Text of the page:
Diarmuid, what books would you recommend me to read to fill in the Deleuzean side of this argument? (And which sections of D&R?) Any help would be really appreciated!

Anonymous said...

Hey man, I know you probably don't want to get too far into this Sartre/Deleuze problem seeing as it doesn't really concern your project but I came across this article in Critical Assessments of Leading Philosophers: Deleuze the other day: Boundas, C. "Foreclosure of the Other: From Sartre to Deleuze". Had a brief read of it and though it seems to deal with S's earlier stuff (CDR isn't mentioned at all) it might possibly be worth a look through...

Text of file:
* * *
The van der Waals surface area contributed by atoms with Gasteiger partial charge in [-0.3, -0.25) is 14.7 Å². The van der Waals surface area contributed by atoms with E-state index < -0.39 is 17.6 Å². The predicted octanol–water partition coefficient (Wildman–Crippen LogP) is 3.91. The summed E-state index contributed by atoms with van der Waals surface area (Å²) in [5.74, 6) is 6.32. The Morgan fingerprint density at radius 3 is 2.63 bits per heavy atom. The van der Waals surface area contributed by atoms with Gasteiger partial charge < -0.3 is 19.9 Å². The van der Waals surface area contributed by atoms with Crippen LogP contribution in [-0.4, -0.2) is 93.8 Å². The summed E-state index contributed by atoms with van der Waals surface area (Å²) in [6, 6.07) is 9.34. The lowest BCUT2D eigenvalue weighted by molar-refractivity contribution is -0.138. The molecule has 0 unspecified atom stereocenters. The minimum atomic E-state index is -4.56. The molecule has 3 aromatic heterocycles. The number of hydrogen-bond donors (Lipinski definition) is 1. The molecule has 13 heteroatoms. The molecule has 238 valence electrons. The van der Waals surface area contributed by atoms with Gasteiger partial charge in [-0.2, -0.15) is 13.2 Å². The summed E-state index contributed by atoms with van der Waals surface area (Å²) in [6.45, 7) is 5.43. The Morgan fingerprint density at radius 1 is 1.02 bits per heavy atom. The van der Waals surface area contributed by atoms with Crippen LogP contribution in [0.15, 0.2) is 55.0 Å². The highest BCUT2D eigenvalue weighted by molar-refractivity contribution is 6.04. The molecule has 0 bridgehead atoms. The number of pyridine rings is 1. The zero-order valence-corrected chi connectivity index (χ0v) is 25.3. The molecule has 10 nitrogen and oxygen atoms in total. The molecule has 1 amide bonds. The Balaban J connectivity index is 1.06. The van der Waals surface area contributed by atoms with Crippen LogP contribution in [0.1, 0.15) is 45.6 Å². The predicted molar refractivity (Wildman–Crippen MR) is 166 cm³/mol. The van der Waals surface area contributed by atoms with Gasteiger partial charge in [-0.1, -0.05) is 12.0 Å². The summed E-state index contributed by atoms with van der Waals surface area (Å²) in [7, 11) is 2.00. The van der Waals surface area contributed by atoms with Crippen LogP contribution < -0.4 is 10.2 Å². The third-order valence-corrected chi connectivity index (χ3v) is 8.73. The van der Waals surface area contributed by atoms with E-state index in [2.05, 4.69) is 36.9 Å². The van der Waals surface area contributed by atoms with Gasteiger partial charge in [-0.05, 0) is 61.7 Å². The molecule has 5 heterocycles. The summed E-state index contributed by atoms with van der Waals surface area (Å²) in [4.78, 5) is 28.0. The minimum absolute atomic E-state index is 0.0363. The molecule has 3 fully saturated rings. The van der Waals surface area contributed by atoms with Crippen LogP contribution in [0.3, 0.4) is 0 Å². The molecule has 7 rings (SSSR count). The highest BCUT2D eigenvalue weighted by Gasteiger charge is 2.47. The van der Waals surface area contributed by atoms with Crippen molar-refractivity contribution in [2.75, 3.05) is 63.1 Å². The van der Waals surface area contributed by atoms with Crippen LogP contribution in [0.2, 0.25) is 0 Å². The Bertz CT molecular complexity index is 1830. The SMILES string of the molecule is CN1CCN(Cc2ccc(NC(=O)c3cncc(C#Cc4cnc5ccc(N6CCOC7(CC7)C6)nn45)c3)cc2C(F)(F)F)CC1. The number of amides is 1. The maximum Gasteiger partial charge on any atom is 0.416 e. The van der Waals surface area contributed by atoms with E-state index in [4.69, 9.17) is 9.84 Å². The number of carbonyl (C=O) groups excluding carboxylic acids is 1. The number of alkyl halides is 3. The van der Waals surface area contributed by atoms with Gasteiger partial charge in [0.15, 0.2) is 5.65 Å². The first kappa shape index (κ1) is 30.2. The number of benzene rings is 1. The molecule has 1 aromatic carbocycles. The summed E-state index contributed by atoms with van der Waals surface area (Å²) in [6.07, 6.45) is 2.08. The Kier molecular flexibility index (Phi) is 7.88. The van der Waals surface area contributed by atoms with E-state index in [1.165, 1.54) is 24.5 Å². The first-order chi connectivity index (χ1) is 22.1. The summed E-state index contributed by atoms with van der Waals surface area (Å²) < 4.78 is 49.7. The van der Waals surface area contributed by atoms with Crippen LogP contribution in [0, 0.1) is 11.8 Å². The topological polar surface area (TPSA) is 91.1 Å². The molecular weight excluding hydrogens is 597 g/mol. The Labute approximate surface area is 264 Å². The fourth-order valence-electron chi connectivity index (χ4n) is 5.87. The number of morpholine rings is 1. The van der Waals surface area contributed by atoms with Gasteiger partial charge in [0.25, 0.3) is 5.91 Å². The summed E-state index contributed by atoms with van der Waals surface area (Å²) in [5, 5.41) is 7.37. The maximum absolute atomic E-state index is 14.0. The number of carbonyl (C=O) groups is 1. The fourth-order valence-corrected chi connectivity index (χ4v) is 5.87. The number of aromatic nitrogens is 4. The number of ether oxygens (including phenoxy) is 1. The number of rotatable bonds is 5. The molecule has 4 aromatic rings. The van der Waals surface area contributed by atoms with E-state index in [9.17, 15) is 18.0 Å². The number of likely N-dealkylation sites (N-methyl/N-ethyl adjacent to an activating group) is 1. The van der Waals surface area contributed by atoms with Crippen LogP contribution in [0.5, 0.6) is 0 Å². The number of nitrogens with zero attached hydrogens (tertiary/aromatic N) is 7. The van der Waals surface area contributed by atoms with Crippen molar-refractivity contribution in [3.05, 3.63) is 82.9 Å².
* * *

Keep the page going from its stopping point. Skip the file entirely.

Alex said...

Yes I have that on my to-read list! Genosko mentions it as it goes on at length about Deleuze but apparently omits to mention the interrelation b/w Guattari and Sartre. Interesting. Is this in Volume 2 of Critical Assessments of Leading Philosophers: Deleuze? I really need to get hold of that even just to photocopy the three relevant articles...